How notifications work
|Article:HOWTO81268|||||Created: 2012-10-25|||||Updated: 2014-09-21|||||Article URL http://www.symantec.com/docs/HOWTO81268|
Notifications alert administrators and users about potential security problems. For example, a notification can alert administrators about an expired license or a virus infection.
Events trigger a notification. A new security risk, a hardware change to a client computer, or a trial license expiration can trigger a notification. Actions can then be taken by the system once a notification is triggered. An action might record the notification in a log, or run a batch file or an executable file, or send an email.
Email notifications require that communications between the Symantec Endpoint Protection Manager and the email server are properly configured.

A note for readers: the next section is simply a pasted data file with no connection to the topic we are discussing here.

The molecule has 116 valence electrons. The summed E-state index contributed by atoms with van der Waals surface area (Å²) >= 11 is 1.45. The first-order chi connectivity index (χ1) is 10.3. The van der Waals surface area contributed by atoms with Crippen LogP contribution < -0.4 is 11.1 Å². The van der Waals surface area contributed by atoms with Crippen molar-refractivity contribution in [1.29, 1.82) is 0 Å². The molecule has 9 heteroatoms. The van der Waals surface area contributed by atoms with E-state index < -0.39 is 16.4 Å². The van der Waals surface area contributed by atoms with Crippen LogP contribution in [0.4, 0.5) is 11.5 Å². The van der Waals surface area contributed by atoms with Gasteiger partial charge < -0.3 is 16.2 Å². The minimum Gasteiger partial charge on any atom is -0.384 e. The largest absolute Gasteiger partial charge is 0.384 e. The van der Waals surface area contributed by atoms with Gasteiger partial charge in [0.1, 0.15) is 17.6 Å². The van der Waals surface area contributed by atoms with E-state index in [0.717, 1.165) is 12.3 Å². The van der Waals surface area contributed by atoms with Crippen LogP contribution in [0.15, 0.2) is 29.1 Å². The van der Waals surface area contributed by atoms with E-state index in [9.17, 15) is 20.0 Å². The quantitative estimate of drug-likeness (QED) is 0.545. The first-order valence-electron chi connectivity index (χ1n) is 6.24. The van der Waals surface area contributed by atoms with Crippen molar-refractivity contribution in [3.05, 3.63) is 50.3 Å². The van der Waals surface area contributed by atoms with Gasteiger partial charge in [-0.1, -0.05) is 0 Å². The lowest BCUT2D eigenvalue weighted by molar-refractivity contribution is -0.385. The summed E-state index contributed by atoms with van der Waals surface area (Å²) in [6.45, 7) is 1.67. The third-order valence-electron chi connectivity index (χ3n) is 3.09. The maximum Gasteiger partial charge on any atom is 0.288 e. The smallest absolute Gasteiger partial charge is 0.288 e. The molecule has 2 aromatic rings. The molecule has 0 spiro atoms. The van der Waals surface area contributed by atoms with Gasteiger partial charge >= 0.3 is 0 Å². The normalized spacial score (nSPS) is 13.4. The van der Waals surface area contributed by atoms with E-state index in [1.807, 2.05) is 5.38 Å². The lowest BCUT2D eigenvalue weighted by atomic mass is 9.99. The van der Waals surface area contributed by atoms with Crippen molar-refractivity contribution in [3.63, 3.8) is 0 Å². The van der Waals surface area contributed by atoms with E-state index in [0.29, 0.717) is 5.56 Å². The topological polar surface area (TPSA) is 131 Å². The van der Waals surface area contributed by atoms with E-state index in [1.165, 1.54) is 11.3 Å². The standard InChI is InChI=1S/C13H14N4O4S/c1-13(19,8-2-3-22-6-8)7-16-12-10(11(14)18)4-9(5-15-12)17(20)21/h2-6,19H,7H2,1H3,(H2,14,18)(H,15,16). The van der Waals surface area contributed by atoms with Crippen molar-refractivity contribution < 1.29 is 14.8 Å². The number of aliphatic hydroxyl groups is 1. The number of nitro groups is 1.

You can set a damper period for notifications. The damper period specifies the time that must pass before the notification condition is checked for new data. When a notification condition has a damper period, the notification is only issued on the first occurrence of the trigger condition within that period. For example, suppose a large-scale virus attack occurs, and that there is a notification condition configured to send an email whenever viruses infect five computers on the network. If you set a one hour damper period for that notification condition, the server sends only one notification email each hour during the attack.
Article URL http://www.symantec.com/docs/HOWTO81268